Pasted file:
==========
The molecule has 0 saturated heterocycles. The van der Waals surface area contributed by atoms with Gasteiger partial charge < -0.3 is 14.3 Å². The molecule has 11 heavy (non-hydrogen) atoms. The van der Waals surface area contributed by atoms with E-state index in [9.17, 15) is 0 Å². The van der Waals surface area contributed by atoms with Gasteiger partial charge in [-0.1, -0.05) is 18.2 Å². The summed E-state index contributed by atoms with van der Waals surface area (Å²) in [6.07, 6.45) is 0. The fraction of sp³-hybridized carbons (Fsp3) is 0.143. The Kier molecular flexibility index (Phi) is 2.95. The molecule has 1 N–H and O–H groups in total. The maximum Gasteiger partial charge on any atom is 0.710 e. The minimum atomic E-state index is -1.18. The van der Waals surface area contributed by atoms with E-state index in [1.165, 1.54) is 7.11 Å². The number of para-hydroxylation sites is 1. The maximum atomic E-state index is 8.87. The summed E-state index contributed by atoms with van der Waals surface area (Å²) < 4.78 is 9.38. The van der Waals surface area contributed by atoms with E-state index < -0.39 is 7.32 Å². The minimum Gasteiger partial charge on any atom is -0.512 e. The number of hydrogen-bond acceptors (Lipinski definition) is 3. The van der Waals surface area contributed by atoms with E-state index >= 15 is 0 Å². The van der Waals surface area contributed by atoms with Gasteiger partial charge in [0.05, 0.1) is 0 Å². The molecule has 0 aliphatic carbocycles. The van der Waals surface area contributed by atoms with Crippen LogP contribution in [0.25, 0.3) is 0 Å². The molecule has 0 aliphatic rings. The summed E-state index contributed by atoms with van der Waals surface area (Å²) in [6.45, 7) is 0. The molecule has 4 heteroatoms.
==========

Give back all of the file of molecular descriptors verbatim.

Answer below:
The molecule has 0 saturated heterocycles. The van der Waals surface area contributed by atoms with Gasteiger partial charge < -0.3 is 14.3 Å². The molecule has 11 heavy (non-hydrogen) atoms. The van der Waals surface area contributed by atoms with E-state index in [9.17, 15) is 0 Å². The van der Waals surface area contributed by atoms with Gasteiger partial charge in [-0.1, -0.05) is 18.2 Å². The summed E-state index contributed by atoms with van der Waals surface area (Å²) in [6.07, 6.45) is 0. The fraction of sp³-hybridized carbons (Fsp3) is 0.143. The Kier molecular flexibility index (Phi) is 2.95. The molecule has 1 N–H and O–H groups in total. The maximum Gasteiger partial charge on any atom is 0.710 e. The minimum atomic E-state index is -1.18. The van der Waals surface area contributed by atoms with E-state index in [1.165, 1.54) is 7.11 Å². The number of para-hydroxylation sites is 1. The maximum atomic E-state index is 8.87. The summed E-state index contributed by atoms with van der Waals surface area (Å²) < 4.78 is 9.38. The van der Waals surface area contributed by atoms with E-state index < -0.39 is 7.32 Å². The minimum Gasteiger partial charge on any atom is -0.512 e. The number of hydrogen-bond acceptors (Lipinski definition) is 3. The van der Waals surface area contributed by atoms with E-state index >= 15 is 0 Å². The van der Waals surface area contributed by atoms with Gasteiger partial charge in [0.05, 0.1) is 0 Å². The molecule has 0 aliphatic carbocycles. The van der Waals surface area contributed by atoms with Crippen LogP contribution in [0.25, 0.3) is 0 Å². The molecule has 0 aliphatic rings. The summed E-state index contributed by atoms with van der Waals surface area (Å²) in [6.45, 7) is 0. The molecule has 4 heteroatoms.